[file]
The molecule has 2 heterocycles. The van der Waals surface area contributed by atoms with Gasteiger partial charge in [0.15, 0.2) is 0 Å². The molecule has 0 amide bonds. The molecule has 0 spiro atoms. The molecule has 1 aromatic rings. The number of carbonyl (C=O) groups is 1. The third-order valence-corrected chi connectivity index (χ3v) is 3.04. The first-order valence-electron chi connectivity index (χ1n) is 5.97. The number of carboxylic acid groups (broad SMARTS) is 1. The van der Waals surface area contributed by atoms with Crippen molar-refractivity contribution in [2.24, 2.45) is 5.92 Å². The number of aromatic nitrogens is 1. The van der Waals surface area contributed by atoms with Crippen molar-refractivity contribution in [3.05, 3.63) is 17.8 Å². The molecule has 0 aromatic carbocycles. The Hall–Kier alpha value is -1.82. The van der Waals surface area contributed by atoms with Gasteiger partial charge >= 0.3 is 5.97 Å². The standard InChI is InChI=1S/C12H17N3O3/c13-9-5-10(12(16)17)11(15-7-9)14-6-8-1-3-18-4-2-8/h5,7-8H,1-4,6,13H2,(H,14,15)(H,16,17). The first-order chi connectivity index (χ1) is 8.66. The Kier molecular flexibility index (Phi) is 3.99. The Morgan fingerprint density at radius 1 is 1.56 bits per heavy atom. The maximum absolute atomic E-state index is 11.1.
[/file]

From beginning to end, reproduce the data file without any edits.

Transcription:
The molecule has 2 heterocycles. The van der Waals surface area contributed by atoms with Gasteiger partial charge in [0.15, 0.2) is 0 Å². The molecule has 0 amide bonds. The molecule has 0 spiro atoms. The molecule has 1 aromatic rings. The number of carbonyl (C=O) groups is 1. The third-order valence-corrected chi connectivity index (χ3v) is 3.04. The first-order valence-electron chi connectivity index (χ1n) is 5.97. The number of carboxylic acid groups (broad SMARTS) is 1. The van der Waals surface area contributed by atoms with Crippen molar-refractivity contribution in [2.24, 2.45) is 5.92 Å². The number of aromatic nitrogens is 1. The van der Waals surface area contributed by atoms with Crippen molar-refractivity contribution in [3.05, 3.63) is 17.8 Å². The molecule has 0 aromatic carbocycles. The Hall–Kier alpha value is -1.82. The van der Waals surface area contributed by atoms with Gasteiger partial charge >= 0.3 is 5.97 Å². The standard InChI is InChI=1S/C12H17N3O3/c13-9-5-10(12(16)17)11(15-7-9)14-6-8-1-3-18-4-2-8/h5,7-8H,1-4,6,13H2,(H,14,15)(H,16,17). The first-order chi connectivity index (χ1) is 8.66. The Kier molecular flexibility index (Phi) is 3.99. The Morgan fingerprint density at radius 1 is 1.56 bits per heavy atom. The maximum absolute atomic E-state index is 11.1.